30 March 2007

Follow me... to Amsterdam! (Day 1)

After the arrival in our psychedelic artsy hostel after a horrible coach journey (which deserves its own post), we took a stroll through the city to capture the air of Amsterdam. Amsterdam's structure basically looks like Vienna (eg, an inner and an outer main ring road, a big river crosses the northern part of the city) and there is always sth which reminds you of sth you have seen elsewhere (Centraal Station looks like St. Pancras in London, the tram looks like the Badnerbahn tram in Vienna, the Grachten resemble Venice even though Amsterdam has more canals than than Venice and the more residential places at the outskirts remind Kat of Potsdam). The only difference is that the whole city smells like weed.

The first things that struck us in Amsterdam were:
1) they actually have proper black bread.
2) they have REAL "Kaas" not some British cheddar shit.
3) they have shop diversity.
4) everything is so cheap again compared to the UK!
5) cars come from the left side and...
6) ... bycicles from all sides.
7) paying with € needs re-accustomisation, especially a the 5cent coin looks exactly like the 1p coin and the 2p coin is larger than the 5cent coin.
8) Dutch is a REALLY quaint and funny language.
9) everyone speaks English (according to Bart & co. it becomes less and less necessary to know Dutch to go to uni, as most lectures are in English anyway but it still is a requiremnt to take a language foundation year prior to your studies, Erasmus excepted).
10) houses are often crooked.

We went through the Flower Market (absolutely LOVELY!). You can buy a bunch of sunflowers for 5 € whereas you can buy only a single one for 5 £ in London! They sell everything from (black) tulips over carnivorous plants and papyrus to cannabis starter kits. After that we passed through a crowded shopping street (Nieuwendijk) which resemles Getreidegasse in Salzburg on Saturdays, ended up in Dam Square where we saw the Koniklijk Palais and the Monument which is so ugly and plain, it basically just there to say you have a monument. It looks an oversized white dildo.

Finally we reached our first museum for today: The Sex Museum. It is a quite interesting collection of sex-related antiques, pornographic pictures (incl. some disturbing bestiality), modern erotic art, even wooden penises from all over SEA and Papua New Guinea and even a Viennese musical box which you see below. The description reads "The wooden bed of this funny 19th century musical box contains a mechanism that when put in motion, plays the tune 'Edelweiss'. [...] The two wooden puppets on the bed move their bodies on the rhythm of the tune."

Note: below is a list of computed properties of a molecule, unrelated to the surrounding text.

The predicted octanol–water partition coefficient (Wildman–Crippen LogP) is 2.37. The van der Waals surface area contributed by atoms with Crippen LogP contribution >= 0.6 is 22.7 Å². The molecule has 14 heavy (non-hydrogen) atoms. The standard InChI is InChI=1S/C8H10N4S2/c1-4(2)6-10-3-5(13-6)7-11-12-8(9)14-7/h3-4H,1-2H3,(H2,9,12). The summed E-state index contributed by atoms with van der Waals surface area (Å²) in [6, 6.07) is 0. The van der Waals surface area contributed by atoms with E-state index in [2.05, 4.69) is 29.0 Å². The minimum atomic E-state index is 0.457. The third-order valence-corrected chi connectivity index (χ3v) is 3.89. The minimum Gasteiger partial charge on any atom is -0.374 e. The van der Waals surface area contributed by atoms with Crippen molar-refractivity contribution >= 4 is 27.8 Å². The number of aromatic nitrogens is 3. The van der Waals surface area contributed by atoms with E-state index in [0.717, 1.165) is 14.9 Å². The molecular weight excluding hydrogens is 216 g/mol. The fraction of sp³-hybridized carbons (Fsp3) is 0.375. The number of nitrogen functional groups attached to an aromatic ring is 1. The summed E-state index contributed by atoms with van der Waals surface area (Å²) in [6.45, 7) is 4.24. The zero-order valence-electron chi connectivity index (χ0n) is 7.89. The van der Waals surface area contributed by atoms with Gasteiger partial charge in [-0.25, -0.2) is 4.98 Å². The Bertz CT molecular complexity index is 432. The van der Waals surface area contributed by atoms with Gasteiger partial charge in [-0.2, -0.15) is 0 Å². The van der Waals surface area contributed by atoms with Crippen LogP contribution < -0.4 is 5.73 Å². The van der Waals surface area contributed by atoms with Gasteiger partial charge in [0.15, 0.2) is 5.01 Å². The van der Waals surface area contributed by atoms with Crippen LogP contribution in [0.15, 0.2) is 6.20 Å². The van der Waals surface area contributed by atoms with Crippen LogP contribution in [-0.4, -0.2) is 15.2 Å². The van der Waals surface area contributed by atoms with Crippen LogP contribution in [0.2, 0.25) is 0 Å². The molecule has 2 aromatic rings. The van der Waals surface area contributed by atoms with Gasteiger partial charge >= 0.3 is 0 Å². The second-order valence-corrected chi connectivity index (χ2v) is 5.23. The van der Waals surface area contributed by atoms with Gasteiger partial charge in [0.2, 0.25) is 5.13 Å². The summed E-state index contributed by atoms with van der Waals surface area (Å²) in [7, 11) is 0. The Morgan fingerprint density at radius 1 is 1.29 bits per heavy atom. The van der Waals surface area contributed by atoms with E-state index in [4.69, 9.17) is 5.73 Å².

After this enlighting visit Kat and I passed through Old Chinatown, the Red Light District (Christ! Women DO really stand in the display window!) with its coffee shops, theatres, erotic entertainment and sex shops but also the hash museum, the prostritution information centre and the Erotic Museum which was our second museum for today. Below you see Kat and me in that one. On our way back to the hostel, we passed the uni Amsterdam and discovered there was not much left for us to do on the next day.

In the eve, we took the train to Leiden, to meet up with Bart (Kat's flatmate in Ed who currently studies there) and the others (a delegation of people cam over from the UK for his 21st B-Day, the rest were folks from Leiden University). I wish we would have had a day to see Leiden which I found BEAUTIFUL. On the train, Kat was astonished how flat the Netherlands really are (fields upon fields stretching to the horizon without so much as a hill) and I was disappointed because there were hardly any flowers in bloom.

First the whole crowd went to have dinner at a pancake place which sold more than 100 varieties of delicious pizza-size pancakes. By chance, one of the guys from Kat and my table, Maurice, grew up in Eastern Africa and his parents worked for an NGO. He became quite skeptical of the whole development aid thing - so we engaged in a discussion of development policies and tried to explain to the Greek exchange student and nicotine locomotive Vangelis, why preventing children in Africa from dying of starvation is not as simple as the people in the Western countries stopping being selfish.

We then went to a pub which is a vault with additional seating on a footbridge since it is directly on Gracht-level. We met a girl who grew up in Northern Ireland, whose parents are from Malaysia and whose grandparents are Tamil. It was great fun to meet these people, his friends are really okay, everyone talked to everyone. Kat and I talked about this later and agreed on the discovery that in the UK and the Netherlands, people are more open to meet new people whereas in Austria people tend to stay in their groups.

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